2.  We should be harvesting a lot more on public lands to raise revenues. How sustainable is this approach and what are the environmental impacts? Maybe on state forests, but the Game Commission does not have that much sub-surface rights.

How much pollution can a tree absorb?

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As the debate on forests and climate evolves here is a  great article in the WSJ asks whether inaction does not cutting down a tree amount to curbing greenhouse-gas emissions, and how much should that inaction be worth?

Thee article looks at a 1,500 acre forest near Lake Tahoe, in California. Local authorities bought the forest to forestall development--not to save the planet. Then, they realized intact forests could be worth money thanks to new environmental rules.

Questions raised:

1. How to prove a tree really would have been cut down were it not for the sale of a carbon credit? (aka additionality) If the tree would have remained standing, then any carbon credit attributed to it wouldn't be providing a new environmental benefit, even though its buyer would be able to put more carbon dioxide into the air.

2. How to ensure that a tree that spawns carbon credits isn't later destroyed anyway (aka permanence). If a tree claimed as a source of carbon credits were cut down even a few decades later, then the carbon credits it had produced would be environmentally worthless.

Carbon, offsets, forests, and Congress - Preamble

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Are we on the threshold on major changes in energy policy with the climate bill debated in Congress now? Since, in the past, I've alluded to carbon offsets (emitters get pollution credits for investing in successful forest conservation) and the Waxman-Markey Climate bill, let me start to explain.

Its not simple. But as primer - within the Waxman-Markey bill, CO2 emissions can be offset from agriculture and forestry activities. Should we be happy? The agriculture community are ecstatic - USDA will run this program. Some environmentalists are concerned. They see offsets as a loophole to avoid actual emissions reductions. Another issue is the expected plethora of cheap forest offset credits lowering the overall value of carbon credits. Let the debate begin.

On this blog I plan to follow this debate as it evolves, focusing on forest implications. I have bit of a different take - I am concerned about offsets because its going to be damned difficult to measure, enforce and monitor. Stay tuned.

Our carbon footprint: Pruis vs. Prime Rib

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Not quite a forestry blog, but I thought its relevant since forests at central to the debate on climate change. For example deforestation accounts for about 20% of carbon emissions and carbon offsets from forests are a key part of the Waxman- Markey bill. And according to the UN, livestock accounts for 18 percent of worldwide greenhouse gas emissions. And that's where our meat comes from. So the point of this Washington Post article to quote is:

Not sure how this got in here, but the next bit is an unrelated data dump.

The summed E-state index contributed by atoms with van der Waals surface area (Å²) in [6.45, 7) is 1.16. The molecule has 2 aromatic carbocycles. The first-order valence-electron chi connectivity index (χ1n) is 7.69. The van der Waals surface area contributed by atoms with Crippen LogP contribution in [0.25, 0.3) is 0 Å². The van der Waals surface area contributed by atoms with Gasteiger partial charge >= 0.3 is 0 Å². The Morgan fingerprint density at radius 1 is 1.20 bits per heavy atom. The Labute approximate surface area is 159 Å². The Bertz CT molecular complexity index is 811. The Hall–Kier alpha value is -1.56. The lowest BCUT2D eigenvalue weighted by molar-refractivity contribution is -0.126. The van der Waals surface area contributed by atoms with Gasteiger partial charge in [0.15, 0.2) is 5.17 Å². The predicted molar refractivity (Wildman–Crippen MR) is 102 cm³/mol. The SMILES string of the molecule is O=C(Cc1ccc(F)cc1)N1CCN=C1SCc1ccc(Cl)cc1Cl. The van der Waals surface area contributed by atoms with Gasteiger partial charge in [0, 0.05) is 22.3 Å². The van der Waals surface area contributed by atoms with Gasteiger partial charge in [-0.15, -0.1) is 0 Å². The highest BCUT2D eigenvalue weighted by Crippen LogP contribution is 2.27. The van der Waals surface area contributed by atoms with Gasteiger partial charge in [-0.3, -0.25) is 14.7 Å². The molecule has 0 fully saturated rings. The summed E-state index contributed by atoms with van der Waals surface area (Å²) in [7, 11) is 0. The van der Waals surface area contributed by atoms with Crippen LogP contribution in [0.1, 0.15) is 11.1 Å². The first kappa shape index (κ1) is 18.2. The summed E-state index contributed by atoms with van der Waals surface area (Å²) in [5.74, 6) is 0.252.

Two researchers at the University of Chicago estimated that switching to a vegan diet would have a bigger impact than trading in your gas guzzler for a Prius (PDF). A study out of Carnegie Mellon University found that the average American would do less for the planet by switching to a totally local diet than by going vegetarian one day a week. That prompted Rajendra Pachauri, the head of the United Nations Intergovernmental Panel on Climate Change, to recommend that people give up meat one day a week to take pressure off the atmosphere. The response was quick and vicious. "How convenient for him," was the inexplicable reply from a columnist at the Pittsburgh Tribune Review. "He's a vegetarian."


Sedjo on biofuel policy and impact on our forests

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Roger Sedjo at Resources for the Future writes one of the more cogent  articles on biofuels and what need to watch our for. Among the key points:
On the Energy Act of 2007:
  • The wood required for the targeted 2022 biofuel feedstock would need to equal to 348 million cubic meters--fully 71 percent of the U.S. 2005 harvest.
  • The pressures and dislocations would be substantial. If the cellulosic mandates of the Energy Act are met solely by wood, U.S. and world raw wood prices would be about 15 percent higher in 2015, and 20 percent higher in the early 2020s, than they would be without the increased demand for wood for mandated ethanol production.
On the Climate bill in Congress now:
  • Congress is considering a bonus for green power, in which wood will get a large subsidy when used for electrical power generation. The subsidy being considered--together with the price pressures likely to be generated by mandated cellulosic ethanol--are large enough to disrupt wood markets by making energy use of wood competitive with traditional industrial wood uses...There is little question but that these subsidies would result in a spike in wood prices.
Of course not all ethanol and green power can and will come from wood but the forestry community needs to speak out about these impacts. We tend to agree with these policies without considering the effects on current markets and prices. I agree that we need energy wood markets but at what cost - subsidies and local economic impacts?  

5 estate-tax myths that won't die

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According to MSN money the estate tax repeal is officially dead. Although not versed in politics I tend to agree. The top options under consideration are to:
  • Make permanent the 2011 exemption, in which estates under $1 million escape taxation and the top tax rate is 55%.
  • Make permanent this year's $3.5 million exemption and 45% tax rate.
  • Index the $3.5 million exemption to inflation and cap the tax rate at 45%, which is President Barack Obama's proposal.
  • Raise the exemption to $5 million and cap the tax rate at 35%, as proposed by Sens. Blanche Lincoln, D-Ark., and Jon Kyl, R-Ariz.

Now, reasonable people can disagree about which proposal is best, just as they disagreed about whether we should have an estate tax in the first place. Good arguments, though, require good information. Bad information distorts the debate, and there's far too much of the latter floating around about the estate-tax system. Here are some of the most persistent and misleading myths:

  1. Lots of people face the federal estate tax
  2. Average families are taxed twice
  3. The tax can be avoided
  4. The tax costs more to collect than it generates
  5. The tax endangers family farms and small businesses
Forest landowners note: If it stays at $3.5 million exemption (my pick) according the Tax Foundation only about 140 small businesses in the US get hit. In PA about 200 estates will be liable. I hope you sleep better.20